Protection of Children in Migration
1 in every 8 migrants worldwide is a child (UNICEF, 2016). Children migrate for multiple reasons: to flee persecution, war and violence, to reunite with family members abroad or to seek better economic and educational opportunities.
At all stages of the migration process, migrant children are disproportionately vulnerable to violence, abuse, exploitation, trafficking and detention. Different factors contribute to migrant children’s vulnerability, including:
- Pre-existing risk factors at individual, household, community and structural levels;
- Specific reasons why they have migrated;
- Specific conditions they face during travel, transit and at destination.
This vulnerability is moreover intensified for unaccompanied or separated migrant children. We thus address these children’s needs with strengthened care and specific solutions.
Children and youth are at the heart of IOM’s global mandate on migration. IOM’s actions are guided by international law in this field, the International Convention on the Rights of the Child (CRC), in particular. We strive to address children’s unique individual needs which may encompass access to education, health care and psychosocial support as well as family unity and various protection measures to ensure children’s safety.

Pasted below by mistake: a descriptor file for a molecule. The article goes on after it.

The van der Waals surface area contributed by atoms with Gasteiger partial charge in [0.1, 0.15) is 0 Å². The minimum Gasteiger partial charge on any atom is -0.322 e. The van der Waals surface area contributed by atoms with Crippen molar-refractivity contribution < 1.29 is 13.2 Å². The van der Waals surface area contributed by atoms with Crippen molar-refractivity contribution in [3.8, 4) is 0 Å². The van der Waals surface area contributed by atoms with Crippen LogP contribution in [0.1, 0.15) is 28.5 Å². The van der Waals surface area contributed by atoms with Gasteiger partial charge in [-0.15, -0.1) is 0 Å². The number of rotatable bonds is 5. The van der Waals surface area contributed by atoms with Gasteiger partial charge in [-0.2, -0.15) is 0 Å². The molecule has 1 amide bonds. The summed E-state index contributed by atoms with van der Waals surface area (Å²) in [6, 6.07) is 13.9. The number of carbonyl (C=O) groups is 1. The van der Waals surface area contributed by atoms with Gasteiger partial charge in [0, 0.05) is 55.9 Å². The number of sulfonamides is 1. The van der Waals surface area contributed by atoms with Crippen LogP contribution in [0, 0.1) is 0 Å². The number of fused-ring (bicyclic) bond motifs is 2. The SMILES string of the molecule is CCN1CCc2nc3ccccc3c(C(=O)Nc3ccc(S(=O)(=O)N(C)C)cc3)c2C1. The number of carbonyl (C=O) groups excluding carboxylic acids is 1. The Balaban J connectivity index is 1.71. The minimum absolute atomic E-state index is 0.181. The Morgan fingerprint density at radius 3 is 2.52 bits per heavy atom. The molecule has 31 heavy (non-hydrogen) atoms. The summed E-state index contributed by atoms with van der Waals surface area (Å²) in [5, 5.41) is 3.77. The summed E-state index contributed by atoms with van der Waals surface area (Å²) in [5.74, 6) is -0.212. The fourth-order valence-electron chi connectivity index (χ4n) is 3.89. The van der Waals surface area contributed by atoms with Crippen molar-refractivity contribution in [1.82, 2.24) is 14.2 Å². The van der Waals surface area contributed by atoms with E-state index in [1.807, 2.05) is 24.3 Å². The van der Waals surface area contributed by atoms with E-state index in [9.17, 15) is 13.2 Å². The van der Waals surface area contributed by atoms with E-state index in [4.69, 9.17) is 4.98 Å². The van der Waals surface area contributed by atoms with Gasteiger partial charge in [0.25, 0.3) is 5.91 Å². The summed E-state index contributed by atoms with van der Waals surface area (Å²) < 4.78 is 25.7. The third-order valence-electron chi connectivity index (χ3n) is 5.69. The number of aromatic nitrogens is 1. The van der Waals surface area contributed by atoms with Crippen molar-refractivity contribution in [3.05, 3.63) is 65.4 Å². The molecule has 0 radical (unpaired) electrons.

In our region, we advocate to promote child-sensitive migration policies and programming, alternatives to detention of migrant children and to facilitate children’s access to protective and assistance services that address their specific needs regardless of their migratory status. IOM also works with partners to encourage responses to migration crises recognizing that children are entitled to specific rights, including protection.
Lack of awareness of the rights of children and migrants, along with limited child-sensitive skills and practices, can contribute to rights violations against migrant children, as well as difficulties in identifying vulnerable children within migration flows. Therefore, we work to enhance governmental and non-governmental capacities to prevent, assist and integrate child protection systems for migrant children.
IOM commits to the following principles in its work with migrant children:
- Best interests of the child
- Life and full development
- Family unity
- Evolving capacities